In two dismissal motion grants last week in pending SPAC-related securities suits, the respective courts’ rulings could have potential significance for other pending or prospective SPAC-related cases. The January 10, 2023, ruling in the SPAC-related suit involving DraftKings has important implications for the many pending SPAC-related cases based on short seller reports, and the January 11, 2023, ruling in the Lucid case has potential implications for SPAC-related securities suits based on alleged pre-merger misrepresentations. The two rulings and their potential significance are discussed below.
The extraordinary levels of securities litigation filings during 2017 have been the subject of numerous commentaries, including on this blog. In a March 19, 2018 post on The CLS Blue Sky Blog, Columbia Law School Professor John Coffee adds his observations to the discussion about the 2017 securities suit filings. In his article, entitled “Securities Litigation in 2017: It Was the Best of Times, It Was the Worst of Times” (here), Coffee’s commentary about last year’s securities suit filings is consistent with prior reports and analyses. One specific aspect of his commentary – relating to the phenomenon of event-driven securities litigation – is particularly noteworthy, as discussed below.
Continue Reading Scrutinizing Event-Driven Securities Litigation
We have seen the scenario before – shortly after its debut, an IPO company releases unexpected results, the company’s share price declines, and the lawsuits appear. Usually when this happens, the updated results pertain to reporting periods following the IPO. But what about a situation where the disappointing results pertain to a reporting period that was completed prior to the IPO – in fact, the day before the IPO? That was the situation involving Vivint Solar, where the company released results for the reporting period ending September 30, 2014 – that is, just a day before the company’s October 1, 2014 IPO –several weeks after the company’s debut.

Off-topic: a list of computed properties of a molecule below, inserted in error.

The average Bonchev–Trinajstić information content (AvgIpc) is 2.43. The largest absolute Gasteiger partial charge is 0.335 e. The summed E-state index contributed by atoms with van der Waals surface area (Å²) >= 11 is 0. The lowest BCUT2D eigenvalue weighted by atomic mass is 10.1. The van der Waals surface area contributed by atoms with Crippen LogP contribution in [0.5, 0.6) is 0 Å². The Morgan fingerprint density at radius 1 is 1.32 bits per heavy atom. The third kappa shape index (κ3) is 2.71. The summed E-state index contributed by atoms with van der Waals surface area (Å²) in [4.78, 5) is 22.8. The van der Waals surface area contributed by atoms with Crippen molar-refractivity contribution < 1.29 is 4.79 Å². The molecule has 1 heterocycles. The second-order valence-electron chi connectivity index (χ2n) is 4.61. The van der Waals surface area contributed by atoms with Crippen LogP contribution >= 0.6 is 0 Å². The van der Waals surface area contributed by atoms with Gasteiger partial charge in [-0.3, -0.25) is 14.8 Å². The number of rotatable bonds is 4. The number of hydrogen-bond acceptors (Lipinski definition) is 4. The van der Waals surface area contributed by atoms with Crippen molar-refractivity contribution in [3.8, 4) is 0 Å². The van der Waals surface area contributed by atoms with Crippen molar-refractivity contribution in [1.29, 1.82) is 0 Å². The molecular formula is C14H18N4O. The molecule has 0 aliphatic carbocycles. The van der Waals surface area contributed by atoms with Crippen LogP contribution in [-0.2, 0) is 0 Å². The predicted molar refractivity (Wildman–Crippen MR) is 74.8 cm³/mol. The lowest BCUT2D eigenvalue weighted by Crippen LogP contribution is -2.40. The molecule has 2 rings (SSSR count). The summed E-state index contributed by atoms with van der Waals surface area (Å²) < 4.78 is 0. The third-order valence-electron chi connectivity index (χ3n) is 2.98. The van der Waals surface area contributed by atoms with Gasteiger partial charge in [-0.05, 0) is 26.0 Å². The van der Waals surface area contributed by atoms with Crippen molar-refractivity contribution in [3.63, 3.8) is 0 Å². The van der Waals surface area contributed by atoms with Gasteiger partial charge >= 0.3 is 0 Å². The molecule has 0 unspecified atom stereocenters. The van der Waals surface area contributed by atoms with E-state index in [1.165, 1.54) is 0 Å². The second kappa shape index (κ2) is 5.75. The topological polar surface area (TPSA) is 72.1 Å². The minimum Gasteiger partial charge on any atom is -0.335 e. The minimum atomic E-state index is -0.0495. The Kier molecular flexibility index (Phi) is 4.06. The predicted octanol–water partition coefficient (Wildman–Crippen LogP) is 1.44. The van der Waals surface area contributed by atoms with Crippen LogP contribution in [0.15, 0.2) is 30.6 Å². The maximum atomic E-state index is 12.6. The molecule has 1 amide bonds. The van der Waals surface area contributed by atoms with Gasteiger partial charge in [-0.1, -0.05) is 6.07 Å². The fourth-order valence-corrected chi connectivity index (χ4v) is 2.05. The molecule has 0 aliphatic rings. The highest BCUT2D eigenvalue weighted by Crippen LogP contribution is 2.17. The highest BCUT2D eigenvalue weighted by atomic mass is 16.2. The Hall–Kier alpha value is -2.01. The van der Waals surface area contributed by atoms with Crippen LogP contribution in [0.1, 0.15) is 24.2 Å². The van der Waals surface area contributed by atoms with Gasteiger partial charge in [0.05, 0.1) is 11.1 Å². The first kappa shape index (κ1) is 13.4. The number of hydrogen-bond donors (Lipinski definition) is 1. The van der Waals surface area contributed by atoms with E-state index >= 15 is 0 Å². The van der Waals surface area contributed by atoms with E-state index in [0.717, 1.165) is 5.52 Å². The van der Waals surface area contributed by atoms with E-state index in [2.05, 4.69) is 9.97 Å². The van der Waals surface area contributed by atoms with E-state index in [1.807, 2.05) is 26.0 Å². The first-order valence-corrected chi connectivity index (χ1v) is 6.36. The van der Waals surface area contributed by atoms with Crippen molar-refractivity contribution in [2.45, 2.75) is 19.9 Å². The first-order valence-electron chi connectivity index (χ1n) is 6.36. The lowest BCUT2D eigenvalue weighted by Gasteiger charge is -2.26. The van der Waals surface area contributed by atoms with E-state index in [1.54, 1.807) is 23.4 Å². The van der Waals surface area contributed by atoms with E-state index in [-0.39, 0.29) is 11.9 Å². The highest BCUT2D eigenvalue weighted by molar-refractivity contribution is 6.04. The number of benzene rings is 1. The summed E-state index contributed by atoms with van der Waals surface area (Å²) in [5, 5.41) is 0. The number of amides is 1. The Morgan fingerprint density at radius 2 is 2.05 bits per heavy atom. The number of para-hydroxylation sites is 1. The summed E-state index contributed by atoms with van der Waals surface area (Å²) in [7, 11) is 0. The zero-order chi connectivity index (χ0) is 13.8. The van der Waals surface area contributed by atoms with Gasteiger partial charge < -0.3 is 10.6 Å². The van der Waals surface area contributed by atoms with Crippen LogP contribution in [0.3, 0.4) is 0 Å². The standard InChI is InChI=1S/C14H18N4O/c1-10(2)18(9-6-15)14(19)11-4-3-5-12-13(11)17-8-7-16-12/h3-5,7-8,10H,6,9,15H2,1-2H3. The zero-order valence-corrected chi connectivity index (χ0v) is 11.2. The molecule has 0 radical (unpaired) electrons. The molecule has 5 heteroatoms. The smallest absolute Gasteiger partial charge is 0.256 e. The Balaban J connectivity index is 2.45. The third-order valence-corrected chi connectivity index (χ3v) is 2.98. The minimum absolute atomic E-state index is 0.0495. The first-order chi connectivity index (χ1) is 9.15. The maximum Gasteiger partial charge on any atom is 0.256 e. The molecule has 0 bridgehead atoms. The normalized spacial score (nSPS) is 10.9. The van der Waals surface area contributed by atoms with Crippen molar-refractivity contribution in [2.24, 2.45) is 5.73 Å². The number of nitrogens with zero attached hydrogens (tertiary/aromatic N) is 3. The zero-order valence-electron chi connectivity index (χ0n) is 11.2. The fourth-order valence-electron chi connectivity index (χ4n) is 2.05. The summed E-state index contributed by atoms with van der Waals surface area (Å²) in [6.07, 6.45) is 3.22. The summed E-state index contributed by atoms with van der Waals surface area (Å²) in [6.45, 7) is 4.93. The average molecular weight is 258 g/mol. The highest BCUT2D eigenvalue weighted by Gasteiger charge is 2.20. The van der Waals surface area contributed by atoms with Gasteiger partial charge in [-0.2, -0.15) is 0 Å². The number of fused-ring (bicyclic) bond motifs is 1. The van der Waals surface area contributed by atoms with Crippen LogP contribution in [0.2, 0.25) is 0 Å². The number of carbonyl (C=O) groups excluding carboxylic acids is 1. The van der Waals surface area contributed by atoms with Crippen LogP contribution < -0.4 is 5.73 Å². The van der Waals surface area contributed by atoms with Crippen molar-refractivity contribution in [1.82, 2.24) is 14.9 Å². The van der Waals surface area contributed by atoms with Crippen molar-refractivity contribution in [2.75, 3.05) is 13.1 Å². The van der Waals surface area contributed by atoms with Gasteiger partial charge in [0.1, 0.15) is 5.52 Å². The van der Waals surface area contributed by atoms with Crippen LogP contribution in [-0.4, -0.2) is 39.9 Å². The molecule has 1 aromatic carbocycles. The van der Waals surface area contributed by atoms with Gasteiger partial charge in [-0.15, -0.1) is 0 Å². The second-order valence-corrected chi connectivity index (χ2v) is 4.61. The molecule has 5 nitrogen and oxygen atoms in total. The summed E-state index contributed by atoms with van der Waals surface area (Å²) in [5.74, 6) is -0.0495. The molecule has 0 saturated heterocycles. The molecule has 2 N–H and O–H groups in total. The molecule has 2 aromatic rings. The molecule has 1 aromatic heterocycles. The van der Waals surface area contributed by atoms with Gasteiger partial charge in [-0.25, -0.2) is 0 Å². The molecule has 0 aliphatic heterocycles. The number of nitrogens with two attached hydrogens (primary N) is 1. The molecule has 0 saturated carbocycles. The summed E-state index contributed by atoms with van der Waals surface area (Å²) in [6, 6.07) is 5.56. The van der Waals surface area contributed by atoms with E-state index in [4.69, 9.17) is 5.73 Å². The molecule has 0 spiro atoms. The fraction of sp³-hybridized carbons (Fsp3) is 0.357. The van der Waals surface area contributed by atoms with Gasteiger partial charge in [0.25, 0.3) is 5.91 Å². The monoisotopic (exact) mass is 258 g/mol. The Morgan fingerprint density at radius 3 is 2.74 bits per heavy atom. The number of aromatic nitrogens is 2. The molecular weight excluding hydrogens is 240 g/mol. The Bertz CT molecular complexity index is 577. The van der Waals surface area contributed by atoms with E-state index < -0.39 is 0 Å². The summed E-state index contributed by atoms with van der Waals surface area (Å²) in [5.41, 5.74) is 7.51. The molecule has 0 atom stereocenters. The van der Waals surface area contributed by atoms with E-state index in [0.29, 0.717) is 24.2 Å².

Continue Reading Second Circuit Rejects First Circuit Test Requiring IPO Company Interim Financial Information Disclosure
In the wake of the era of corporate scandals, Congress enacted the Sarbanes-Oxley Act. Section 406 of the Act required the SEC to promulgate rules requiring reporting companies to disclose whether or not they have adopted a code of ethics for its financial officers. The SEC subsequently issued rules implementing this directive, and as a result companies facing the new disclosure obligations adopted codes of ethics.
Continue Reading Ninth Circuit: Ethics Code Violations Insufficient to State Securities Law Claim
On Monday, June 11, 2012, the United States Supreme Court granted the petition of Amgen for a writ of certiorari in a securities lawsuit pending against the company. As a result, next term the Court will be addressing the question of whether securities plaintiffs must establish in their class certification petition that the alleged misrepresentation…
In a February 10, 2011 opinion (here), the Second Circuit reversed the lower court’s dismissal of the securities class action lawsuit relating to The Blackstone Group’s June 2007 IPO. The decision, which represents a noteworthy victory for plaintiffs, contains an extensive analysis of "materiality" requirements and could prove significant in the many other…
There was a time when it was relatively rare for the Supreme Court to take up securities cases. Until recently, the Court basically went several years between cases filed under the securities laws. Those days are clearly over, as the Court has granted cert petitions in several securities cases in recent years, including the Merck…